"The most comprehensive statement about journalistic authority I have ever read-bar none....
Journalistic Authority truly fills a gaping hole in the scholarship and will be well cited as an important and significant work in the field going forward." -- Sue Robinson, University of Wisconsin
In Journalistic Authority, Carlson examines the practices journalists use to legitimate their work: professional orientation, development of specific news forms, and the personal narratives they circulate to support a privileged social place. He then considers journalists' relationships with the audiences, sources, technologies, and critics that shape journalistic authority in the contemporary media environment. Carlson argues that journalistic authority is always the product of complex and variable relationships. By creating a schema to account for this complexity, he presents a new model for critiquing journalism while advocating for the norms and practices we want to be authoritative.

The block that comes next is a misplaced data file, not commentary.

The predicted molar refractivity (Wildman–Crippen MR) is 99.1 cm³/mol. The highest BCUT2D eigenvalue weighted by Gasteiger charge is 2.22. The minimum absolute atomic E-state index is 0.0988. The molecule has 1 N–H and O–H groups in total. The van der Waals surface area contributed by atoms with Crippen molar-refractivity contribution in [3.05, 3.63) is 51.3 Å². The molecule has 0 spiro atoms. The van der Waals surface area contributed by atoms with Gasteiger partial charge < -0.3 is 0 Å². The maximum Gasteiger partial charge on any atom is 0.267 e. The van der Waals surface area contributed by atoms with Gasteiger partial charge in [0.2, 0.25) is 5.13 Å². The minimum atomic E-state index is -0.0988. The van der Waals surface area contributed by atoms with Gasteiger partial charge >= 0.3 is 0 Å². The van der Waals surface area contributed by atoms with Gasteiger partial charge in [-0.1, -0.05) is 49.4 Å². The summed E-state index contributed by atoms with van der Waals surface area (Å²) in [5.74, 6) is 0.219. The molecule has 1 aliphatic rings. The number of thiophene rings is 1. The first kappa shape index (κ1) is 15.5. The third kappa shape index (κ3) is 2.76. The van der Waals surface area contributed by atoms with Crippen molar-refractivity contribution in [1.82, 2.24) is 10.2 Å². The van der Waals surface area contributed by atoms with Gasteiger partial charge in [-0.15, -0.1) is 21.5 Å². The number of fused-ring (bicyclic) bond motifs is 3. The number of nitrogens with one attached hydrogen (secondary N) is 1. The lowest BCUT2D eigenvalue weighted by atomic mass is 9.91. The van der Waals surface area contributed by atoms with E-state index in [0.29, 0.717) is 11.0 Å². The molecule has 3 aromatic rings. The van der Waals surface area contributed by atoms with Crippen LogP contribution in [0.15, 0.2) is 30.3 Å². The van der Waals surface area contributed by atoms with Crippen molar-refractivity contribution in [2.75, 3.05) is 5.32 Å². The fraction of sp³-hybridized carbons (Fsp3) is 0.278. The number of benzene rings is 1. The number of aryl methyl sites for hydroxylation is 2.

$21.00 | Paper | 248 pages